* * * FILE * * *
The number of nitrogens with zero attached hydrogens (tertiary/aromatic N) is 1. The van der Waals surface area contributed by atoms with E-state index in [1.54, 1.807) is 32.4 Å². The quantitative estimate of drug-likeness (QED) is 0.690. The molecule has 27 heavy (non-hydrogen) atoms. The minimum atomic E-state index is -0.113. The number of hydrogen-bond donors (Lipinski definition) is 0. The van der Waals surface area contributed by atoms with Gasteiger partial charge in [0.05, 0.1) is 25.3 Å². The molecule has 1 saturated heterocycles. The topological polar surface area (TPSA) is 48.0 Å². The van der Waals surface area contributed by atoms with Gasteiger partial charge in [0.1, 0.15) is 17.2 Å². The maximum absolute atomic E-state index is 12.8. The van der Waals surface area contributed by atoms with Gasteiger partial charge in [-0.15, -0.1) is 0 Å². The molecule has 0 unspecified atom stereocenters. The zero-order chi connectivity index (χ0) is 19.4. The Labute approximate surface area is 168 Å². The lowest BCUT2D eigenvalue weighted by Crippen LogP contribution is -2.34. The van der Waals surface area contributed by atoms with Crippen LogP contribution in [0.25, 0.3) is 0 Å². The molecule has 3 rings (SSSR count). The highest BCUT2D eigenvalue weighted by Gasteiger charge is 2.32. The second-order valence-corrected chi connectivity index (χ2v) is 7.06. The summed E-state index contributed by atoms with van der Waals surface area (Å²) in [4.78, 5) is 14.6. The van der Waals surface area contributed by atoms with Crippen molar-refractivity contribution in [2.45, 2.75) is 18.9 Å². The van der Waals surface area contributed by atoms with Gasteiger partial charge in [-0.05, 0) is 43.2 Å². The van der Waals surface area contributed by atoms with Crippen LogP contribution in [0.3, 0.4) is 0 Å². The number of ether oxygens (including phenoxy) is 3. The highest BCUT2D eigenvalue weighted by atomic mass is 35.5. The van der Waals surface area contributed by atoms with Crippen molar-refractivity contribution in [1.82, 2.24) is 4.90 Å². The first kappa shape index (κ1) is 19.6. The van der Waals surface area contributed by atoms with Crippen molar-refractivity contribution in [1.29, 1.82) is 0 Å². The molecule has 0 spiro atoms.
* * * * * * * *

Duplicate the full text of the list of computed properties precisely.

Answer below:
The number of nitrogens with zero attached hydrogens (tertiary/aromatic N) is 1. The van der Waals surface area contributed by atoms with E-state index in [1.54, 1.807) is 32.4 Å². The quantitative estimate of drug-likeness (QED) is 0.690. The molecule has 27 heavy (non-hydrogen) atoms. The minimum atomic E-state index is -0.113. The number of hydrogen-bond donors (Lipinski definition) is 0. The van der Waals surface area contributed by atoms with Gasteiger partial charge in [0.05, 0.1) is 25.3 Å². The molecule has 1 saturated heterocycles. The topological polar surface area (TPSA) is 48.0 Å². The van der Waals surface area contributed by atoms with Gasteiger partial charge in [0.1, 0.15) is 17.2 Å². The maximum absolute atomic E-state index is 12.8. The van der Waals surface area contributed by atoms with Gasteiger partial charge in [-0.15, -0.1) is 0 Å². The molecule has 0 unspecified atom stereocenters. The zero-order chi connectivity index (χ0) is 19.4. The Labute approximate surface area is 168 Å². The lowest BCUT2D eigenvalue weighted by Crippen LogP contribution is -2.34. The van der Waals surface area contributed by atoms with Crippen LogP contribution in [0.25, 0.3) is 0 Å². The molecule has 3 rings (SSSR count). The highest BCUT2D eigenvalue weighted by Gasteiger charge is 2.32. The second-order valence-corrected chi connectivity index (χ2v) is 7.06. The summed E-state index contributed by atoms with van der Waals surface area (Å²) in [4.78, 5) is 14.6. The van der Waals surface area contributed by atoms with Crippen molar-refractivity contribution in [2.45, 2.75) is 18.9 Å². The van der Waals surface area contributed by atoms with Gasteiger partial charge in [-0.05, 0) is 43.2 Å². The van der Waals surface area contributed by atoms with Crippen LogP contribution in [0.3, 0.4) is 0 Å². The number of ether oxygens (including phenoxy) is 3. The highest BCUT2D eigenvalue weighted by atomic mass is 35.5. The van der Waals surface area contributed by atoms with Crippen molar-refractivity contribution in [1.82, 2.24) is 4.90 Å². The first kappa shape index (κ1) is 19.6. The van der Waals surface area contributed by atoms with Crippen molar-refractivity contribution in [1.29, 1.82) is 0 Å². The molecule has 0 spiro atoms.